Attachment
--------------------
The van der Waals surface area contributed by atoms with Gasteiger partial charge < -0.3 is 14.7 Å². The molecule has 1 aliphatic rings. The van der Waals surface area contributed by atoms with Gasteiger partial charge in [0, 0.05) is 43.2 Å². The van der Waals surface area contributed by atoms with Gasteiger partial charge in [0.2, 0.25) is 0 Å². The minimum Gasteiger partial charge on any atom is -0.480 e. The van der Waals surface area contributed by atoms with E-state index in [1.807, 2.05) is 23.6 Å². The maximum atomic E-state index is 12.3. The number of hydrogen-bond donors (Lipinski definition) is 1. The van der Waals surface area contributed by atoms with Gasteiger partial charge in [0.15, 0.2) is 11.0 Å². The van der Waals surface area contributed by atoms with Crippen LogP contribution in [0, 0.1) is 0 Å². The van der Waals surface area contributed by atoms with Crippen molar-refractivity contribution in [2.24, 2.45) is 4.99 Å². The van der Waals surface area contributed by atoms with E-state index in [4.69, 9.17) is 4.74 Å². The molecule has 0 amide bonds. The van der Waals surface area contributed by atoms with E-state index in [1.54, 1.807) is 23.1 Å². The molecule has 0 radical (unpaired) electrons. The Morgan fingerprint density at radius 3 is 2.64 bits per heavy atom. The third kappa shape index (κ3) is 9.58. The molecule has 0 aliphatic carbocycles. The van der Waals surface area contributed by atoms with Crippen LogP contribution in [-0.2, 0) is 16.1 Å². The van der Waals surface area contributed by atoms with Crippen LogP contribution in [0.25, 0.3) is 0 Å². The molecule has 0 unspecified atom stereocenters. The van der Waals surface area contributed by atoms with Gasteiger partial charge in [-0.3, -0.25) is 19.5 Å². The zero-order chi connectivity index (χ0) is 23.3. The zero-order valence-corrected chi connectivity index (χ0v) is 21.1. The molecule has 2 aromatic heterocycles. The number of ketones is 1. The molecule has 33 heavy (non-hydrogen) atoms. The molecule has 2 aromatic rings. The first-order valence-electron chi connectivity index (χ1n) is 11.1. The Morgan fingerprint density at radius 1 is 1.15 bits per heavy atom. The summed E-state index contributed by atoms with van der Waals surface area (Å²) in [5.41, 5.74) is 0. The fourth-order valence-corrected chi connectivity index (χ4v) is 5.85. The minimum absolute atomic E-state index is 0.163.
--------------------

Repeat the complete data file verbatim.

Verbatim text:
The van der Waals surface area contributed by atoms with Gasteiger partial charge < -0.3 is 14.7 Å². The molecule has 1 aliphatic rings. The van der Waals surface area contributed by atoms with Gasteiger partial charge in [0, 0.05) is 43.2 Å². The van der Waals surface area contributed by atoms with Gasteiger partial charge in [0.2, 0.25) is 0 Å². The minimum Gasteiger partial charge on any atom is -0.480 e. The van der Waals surface area contributed by atoms with E-state index in [1.807, 2.05) is 23.6 Å². The maximum atomic E-state index is 12.3. The number of hydrogen-bond donors (Lipinski definition) is 1. The van der Waals surface area contributed by atoms with Gasteiger partial charge in [0.15, 0.2) is 11.0 Å². The van der Waals surface area contributed by atoms with Crippen LogP contribution in [0, 0.1) is 0 Å². The van der Waals surface area contributed by atoms with Crippen molar-refractivity contribution in [2.24, 2.45) is 4.99 Å². The van der Waals surface area contributed by atoms with E-state index in [4.69, 9.17) is 4.74 Å². The molecule has 0 amide bonds. The van der Waals surface area contributed by atoms with E-state index in [1.54, 1.807) is 23.1 Å². The molecule has 0 radical (unpaired) electrons. The Morgan fingerprint density at radius 3 is 2.64 bits per heavy atom. The third kappa shape index (κ3) is 9.58. The molecule has 0 aliphatic carbocycles. The van der Waals surface area contributed by atoms with Crippen LogP contribution in [-0.2, 0) is 16.1 Å². The van der Waals surface area contributed by atoms with Crippen LogP contribution in [0.25, 0.3) is 0 Å². The molecule has 0 unspecified atom stereocenters. The van der Waals surface area contributed by atoms with Gasteiger partial charge in [-0.3, -0.25) is 19.5 Å². The zero-order chi connectivity index (χ0) is 23.3. The zero-order valence-corrected chi connectivity index (χ0v) is 21.1. The molecule has 2 aromatic heterocycles. The number of ketones is 1. The molecule has 33 heavy (non-hydrogen) atoms. The molecule has 2 aromatic rings. The first-order valence-electron chi connectivity index (χ1n) is 11.1. The Morgan fingerprint density at radius 1 is 1.15 bits per heavy atom. The summed E-state index contributed by atoms with van der Waals surface area (Å²) in [5.41, 5.74) is 0. The fourth-order valence-corrected chi connectivity index (χ4v) is 5.85. The minimum absolute atomic E-state index is 0.163.